When converting from DC to DCC, you may also want to add heavier wire from the power supply to the feeders (known as the “track bus” in DCC books). Taking the opportunity to switch from common rail to dual wires when adding the bus is something that will pay you back later in flexibility.
Note: A circuit breaker needs its own power supply to operate. This must be separate from the supply powering the booster(s), as the load on the booster supply during a short will cause a dip in its output voltage, which could impair the operation of the circuit breaker. As a consequence of the above, the circuit breaker’s power supply should probably not be tied to the common ground used by the boosters (except if both are tied to earth ground somewhere as a safety ground). Note, however, that the circuit breaker will have a “ground” terminal which must be tied to the booster ground as described above when “booster common” wiring is used. See the links in the references section at the end of this page for more about such wiring issues.
Block Occupancy Detection
Another reason for electrical blocks with DCC is to use them with detectors that can tell if the block is occupied. These work by detecting current: if something in the block is drawing power, it’s occupied. Thus these won’t detect anything other than locomotives (or motorized cars) unless the car is equipped with lighting, or a resistor between two metal wheels (often added to cabooses on U.S. model railroads so both the front and tail end of a train will be detected).
Occupancy detectors may be used with circuit breakers, or separately. And one power district may be subdivided into multiple occupancy detection blocks.
The primary use for occupancy detectors is signaling systems, although they can also be used for grade crossing activation or in conjunction with computerized train control or simpler automation such as automatic train stop at stations.
Occupancy Detection: A Signal System Example
As an example of the relationship of block occupancy detection to track signals, here is a simple three-aspect signal system with one track allowing travel in both directions, based on U.S. practice. The phrase “three aspect” means that signals can have three values, “clear” (green), “approach” (yellow), or “stop” (red). These could be indicated by several kinds of lineside signals, or by “cab signals” (displayed on a computer screen, or on a handheld DCC throttle that supports cab signals, such as the Digitrax DT402). The operator of the train would be expected to stop before entering a block guarded by a “stop” signal, and to reduce speed to a specific intermediate value when entering a block guarded by an “approach” signal. Japanese railroads use similar systems, and for DC layouts, both Kato and Tomix makes signals that work this way.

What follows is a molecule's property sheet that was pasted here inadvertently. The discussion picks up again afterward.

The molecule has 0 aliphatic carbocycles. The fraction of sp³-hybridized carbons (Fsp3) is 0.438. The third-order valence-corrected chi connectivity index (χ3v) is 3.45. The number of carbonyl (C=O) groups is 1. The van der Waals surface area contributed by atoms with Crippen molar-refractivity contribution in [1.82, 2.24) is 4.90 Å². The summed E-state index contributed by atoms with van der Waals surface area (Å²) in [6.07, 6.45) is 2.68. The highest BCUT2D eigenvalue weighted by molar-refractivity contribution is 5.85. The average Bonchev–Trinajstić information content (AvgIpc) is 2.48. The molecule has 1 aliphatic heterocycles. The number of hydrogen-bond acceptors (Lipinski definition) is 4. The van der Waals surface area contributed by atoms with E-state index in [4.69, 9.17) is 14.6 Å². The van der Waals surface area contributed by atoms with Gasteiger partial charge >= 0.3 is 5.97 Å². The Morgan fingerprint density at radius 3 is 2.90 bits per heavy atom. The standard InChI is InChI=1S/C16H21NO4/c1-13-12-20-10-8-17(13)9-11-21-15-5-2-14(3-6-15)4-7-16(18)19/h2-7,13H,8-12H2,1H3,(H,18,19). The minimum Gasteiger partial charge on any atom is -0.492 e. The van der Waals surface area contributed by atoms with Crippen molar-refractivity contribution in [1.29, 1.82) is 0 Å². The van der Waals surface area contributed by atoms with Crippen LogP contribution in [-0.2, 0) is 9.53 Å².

In this example, there are five blocks (B1 - B5), each with an occupancy detector. Each track segment has a signal at each end controlling access to the block. For instance, track segment B2 has signal L2 at the right end, controlling access by trains moving to the left, and signal R2 at the left end, controlling access by trains moving to the right. Some control system, which could be simple electrical relays or a more complex device such as a computer, lights up the appropriate signal based on information from both that block, and adjacent blocks. So, as shown here, L2 is set to “approach” to warn that B1 is occupied, even though B2 is unoccupied. But R2 remains “clear” because both B2 and B3 are unoccupied.
With cab signals, the display is linked to the next block ahead, but implies immediate action. Thus if train #2 is moving to the left, its cab signal would display the values of L3 at all points within block B4. However, the most common form of cab signal uses red to mean “restricting” rather than “stop”. In other words, rather than “stop now” or “stop when you get to L3”, a red cab signal means “reduce speed now and move slowly until you reach L3”. The actual speed used for “restricting” varies, but is typically 15 or 20 mph (about one quarter of maximum speed for most trains).